GERMANY - German pension funds are looking for opportunities in infrastructure investments as prices in the real estate sector have already "rallied too far".
Daniel Just, head of asset management at the €53bn Bayerische Versorgungskammer (BVK), told IPE he had "lost appetite" for most real estate investments, as prices had "rallied extremely" in sectors such as direct German real estate, Spezialfonds abroad and real estate funds of funds in specialist sectors.
With respect to residential real estate, Just said Munich was "overpriced" and that Berlin, Frankfurt, Hamburg, Cologne, Stuttgart and Düsseldorf offered much better investment opportunities.
He said he would have liked to invest more in German real estate last year, but he failed to identify any good investments in the country and thus looked further afield in Europe.
"In fact, we see more investment opportunities in the infrastructure sector," he added.
Just said the BVK was looking at infrastructure assets not only in Germany but across Europe, including hydro power plants, social infrastructure such as prisons, and renewable energy such as wind or infrastructure portfolios.
Currently, the German scheme has a 12% allocation to real estate - including debt financing - and a 2% allocation to infrastructure.
"We started later with our infrastructure portfolio and are still building it," Just said.
Meanwhile, Lutz Horstick - head of the securities and loans department at the €9bn pension fund for doctors in Westfalen-Lippe (ÄVWL) - said the scheme had no plans to increase an all-time high real estate allocation of 20%.
Last year, the fund made headlines after it acquired a large share in grid operator Amprion, and Horstick confirmed that the ÄVWL was looking into similar financing projects in the infrastructure sector.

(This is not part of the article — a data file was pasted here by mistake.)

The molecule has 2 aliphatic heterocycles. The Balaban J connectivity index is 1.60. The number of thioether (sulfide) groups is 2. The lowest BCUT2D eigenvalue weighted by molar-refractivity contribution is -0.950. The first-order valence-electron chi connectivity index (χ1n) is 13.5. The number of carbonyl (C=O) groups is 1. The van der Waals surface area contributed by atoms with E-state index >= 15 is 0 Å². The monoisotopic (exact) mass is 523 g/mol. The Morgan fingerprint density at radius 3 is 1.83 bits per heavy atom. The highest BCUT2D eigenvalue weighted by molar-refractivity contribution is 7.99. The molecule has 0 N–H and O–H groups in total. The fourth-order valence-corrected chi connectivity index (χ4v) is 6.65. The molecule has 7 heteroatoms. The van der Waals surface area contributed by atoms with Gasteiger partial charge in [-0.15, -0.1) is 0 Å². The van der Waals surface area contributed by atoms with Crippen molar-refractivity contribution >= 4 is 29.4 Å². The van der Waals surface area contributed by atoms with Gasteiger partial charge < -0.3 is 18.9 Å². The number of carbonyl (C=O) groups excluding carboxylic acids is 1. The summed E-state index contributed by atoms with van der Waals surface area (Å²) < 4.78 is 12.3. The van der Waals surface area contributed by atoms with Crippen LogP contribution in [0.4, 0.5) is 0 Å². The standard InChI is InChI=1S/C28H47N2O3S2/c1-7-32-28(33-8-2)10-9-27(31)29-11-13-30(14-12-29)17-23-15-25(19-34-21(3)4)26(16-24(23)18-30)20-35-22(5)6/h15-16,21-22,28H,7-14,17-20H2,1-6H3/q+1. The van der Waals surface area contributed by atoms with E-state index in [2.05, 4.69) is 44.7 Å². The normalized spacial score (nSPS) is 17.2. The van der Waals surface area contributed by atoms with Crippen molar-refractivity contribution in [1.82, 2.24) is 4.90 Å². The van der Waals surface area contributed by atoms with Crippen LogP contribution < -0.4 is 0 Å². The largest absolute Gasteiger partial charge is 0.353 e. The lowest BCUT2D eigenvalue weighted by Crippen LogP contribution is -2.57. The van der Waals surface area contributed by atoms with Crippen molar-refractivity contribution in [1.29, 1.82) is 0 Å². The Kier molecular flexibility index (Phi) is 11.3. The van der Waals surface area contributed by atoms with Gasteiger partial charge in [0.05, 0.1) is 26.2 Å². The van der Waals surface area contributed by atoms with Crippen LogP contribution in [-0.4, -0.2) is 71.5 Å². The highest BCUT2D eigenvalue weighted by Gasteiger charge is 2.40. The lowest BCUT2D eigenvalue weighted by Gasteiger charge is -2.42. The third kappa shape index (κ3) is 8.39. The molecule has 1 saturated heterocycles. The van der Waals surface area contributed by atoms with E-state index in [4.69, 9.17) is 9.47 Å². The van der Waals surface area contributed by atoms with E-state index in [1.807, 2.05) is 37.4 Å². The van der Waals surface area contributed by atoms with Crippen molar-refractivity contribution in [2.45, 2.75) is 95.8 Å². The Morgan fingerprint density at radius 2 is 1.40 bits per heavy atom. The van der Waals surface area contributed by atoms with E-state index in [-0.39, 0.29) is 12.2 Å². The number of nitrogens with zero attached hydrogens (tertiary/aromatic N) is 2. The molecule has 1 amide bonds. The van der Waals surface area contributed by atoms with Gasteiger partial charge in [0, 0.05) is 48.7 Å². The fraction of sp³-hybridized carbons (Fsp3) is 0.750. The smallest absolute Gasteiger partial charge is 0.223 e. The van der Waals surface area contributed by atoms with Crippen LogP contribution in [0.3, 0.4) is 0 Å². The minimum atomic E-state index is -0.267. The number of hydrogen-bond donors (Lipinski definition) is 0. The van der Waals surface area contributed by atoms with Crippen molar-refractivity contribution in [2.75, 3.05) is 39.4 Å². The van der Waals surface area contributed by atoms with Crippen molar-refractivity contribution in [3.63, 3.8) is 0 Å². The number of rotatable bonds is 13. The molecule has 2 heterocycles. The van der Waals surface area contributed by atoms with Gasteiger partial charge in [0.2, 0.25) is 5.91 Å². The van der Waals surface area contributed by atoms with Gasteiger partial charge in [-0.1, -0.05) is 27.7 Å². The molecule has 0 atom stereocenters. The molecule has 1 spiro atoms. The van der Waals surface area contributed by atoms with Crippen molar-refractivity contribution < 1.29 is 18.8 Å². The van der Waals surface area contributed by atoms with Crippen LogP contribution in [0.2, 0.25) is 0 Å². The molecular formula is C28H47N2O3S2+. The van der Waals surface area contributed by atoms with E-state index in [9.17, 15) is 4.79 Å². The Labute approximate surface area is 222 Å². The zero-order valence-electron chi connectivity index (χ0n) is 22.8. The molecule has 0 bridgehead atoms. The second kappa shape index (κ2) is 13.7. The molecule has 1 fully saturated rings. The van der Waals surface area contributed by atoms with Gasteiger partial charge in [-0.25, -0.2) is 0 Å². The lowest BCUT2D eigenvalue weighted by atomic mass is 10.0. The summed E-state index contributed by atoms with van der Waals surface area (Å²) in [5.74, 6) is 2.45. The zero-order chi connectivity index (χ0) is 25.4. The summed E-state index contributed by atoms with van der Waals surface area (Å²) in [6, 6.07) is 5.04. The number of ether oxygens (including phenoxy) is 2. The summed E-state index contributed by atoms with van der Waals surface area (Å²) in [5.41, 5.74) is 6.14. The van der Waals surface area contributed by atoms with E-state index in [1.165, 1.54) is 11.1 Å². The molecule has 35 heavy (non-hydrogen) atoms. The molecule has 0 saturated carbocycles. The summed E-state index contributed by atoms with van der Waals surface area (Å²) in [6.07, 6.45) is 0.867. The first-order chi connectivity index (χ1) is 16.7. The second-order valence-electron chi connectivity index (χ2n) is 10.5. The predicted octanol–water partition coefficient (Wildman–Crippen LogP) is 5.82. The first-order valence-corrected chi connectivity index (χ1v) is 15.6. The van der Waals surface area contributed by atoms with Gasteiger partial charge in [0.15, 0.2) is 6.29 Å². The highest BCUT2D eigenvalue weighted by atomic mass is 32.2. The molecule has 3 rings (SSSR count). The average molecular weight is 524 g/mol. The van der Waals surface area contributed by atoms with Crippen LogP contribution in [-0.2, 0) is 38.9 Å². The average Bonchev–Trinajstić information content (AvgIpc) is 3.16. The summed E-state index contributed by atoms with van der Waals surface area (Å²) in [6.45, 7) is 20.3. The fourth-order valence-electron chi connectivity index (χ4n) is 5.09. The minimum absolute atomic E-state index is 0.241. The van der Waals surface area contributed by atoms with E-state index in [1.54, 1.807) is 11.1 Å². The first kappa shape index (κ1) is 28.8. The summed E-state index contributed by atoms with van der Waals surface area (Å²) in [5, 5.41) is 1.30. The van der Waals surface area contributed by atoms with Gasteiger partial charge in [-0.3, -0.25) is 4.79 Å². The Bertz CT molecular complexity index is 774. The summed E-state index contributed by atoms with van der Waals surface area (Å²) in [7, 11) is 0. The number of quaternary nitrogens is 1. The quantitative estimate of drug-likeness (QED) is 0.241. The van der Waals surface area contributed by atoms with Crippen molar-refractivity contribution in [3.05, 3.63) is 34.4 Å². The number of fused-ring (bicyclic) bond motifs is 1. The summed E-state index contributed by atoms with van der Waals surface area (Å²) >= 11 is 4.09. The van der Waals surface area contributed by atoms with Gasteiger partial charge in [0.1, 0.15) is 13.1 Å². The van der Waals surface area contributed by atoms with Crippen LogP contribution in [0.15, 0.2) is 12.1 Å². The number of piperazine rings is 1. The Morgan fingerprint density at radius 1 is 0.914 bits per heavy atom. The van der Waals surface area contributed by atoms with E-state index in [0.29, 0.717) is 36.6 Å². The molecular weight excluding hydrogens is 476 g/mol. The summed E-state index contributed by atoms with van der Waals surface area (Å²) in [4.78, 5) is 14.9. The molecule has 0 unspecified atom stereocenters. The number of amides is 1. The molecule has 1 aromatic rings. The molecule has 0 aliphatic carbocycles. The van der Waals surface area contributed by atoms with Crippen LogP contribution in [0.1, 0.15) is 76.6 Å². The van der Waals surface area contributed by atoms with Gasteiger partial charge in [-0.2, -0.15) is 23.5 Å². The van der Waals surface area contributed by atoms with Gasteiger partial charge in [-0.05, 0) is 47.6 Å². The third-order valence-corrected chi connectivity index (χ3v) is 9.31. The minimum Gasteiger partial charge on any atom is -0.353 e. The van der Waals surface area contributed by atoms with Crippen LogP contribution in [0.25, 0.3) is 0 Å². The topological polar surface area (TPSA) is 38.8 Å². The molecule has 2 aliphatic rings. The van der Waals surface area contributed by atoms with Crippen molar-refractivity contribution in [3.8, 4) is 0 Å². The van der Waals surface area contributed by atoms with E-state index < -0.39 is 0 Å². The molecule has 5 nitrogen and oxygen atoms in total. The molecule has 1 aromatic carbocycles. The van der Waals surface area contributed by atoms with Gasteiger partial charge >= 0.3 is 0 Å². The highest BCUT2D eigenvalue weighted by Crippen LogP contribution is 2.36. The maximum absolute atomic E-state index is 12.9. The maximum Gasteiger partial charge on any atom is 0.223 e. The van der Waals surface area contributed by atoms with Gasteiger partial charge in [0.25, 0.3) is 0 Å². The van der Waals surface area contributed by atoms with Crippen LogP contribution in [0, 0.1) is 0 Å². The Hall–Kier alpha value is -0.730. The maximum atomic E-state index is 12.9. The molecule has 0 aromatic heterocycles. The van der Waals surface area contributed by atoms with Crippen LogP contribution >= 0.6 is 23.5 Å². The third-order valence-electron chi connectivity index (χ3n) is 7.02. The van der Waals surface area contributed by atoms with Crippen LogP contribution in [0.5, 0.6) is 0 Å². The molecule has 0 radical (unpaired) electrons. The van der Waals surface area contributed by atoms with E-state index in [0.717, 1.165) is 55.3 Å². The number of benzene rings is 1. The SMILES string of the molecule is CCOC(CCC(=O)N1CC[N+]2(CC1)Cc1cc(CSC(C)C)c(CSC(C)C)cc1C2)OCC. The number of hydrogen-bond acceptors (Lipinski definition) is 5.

"On the real estate side, we are often approached for financing, as banks are out of the game," he added. "But [they are] mainly volatile portfolios of undeterminable quality that are yielding well below our target interest rate."
In the real estate sector, the ÄVWL is currently focusing more on stable rental income and stronger cash-flow yields than pure appreciation in value, according to Ulrich Sonnemann, executive assistant to the chief executive.
"We do have and seek opportunistic investments as well, but overall we are focusing on cash-flow returns in the portfolio," he said.
This means that, apart from offices and retail property, the ÄVWL is also looking at residential real estate, logistics and nursing homes, which "could also be seen as infrastructure".
Sonnemann said there was a "considerable shift" from direct to indirect real estate, as the Versorgungswerk reviewed whether property management should form part of its core business.
"But, in any case," he added, "we keep our own expertise on board in order to control and steer the investment policy."
Read more about German pension funds' real estate and infrastructure portfolios in IPE's April issue.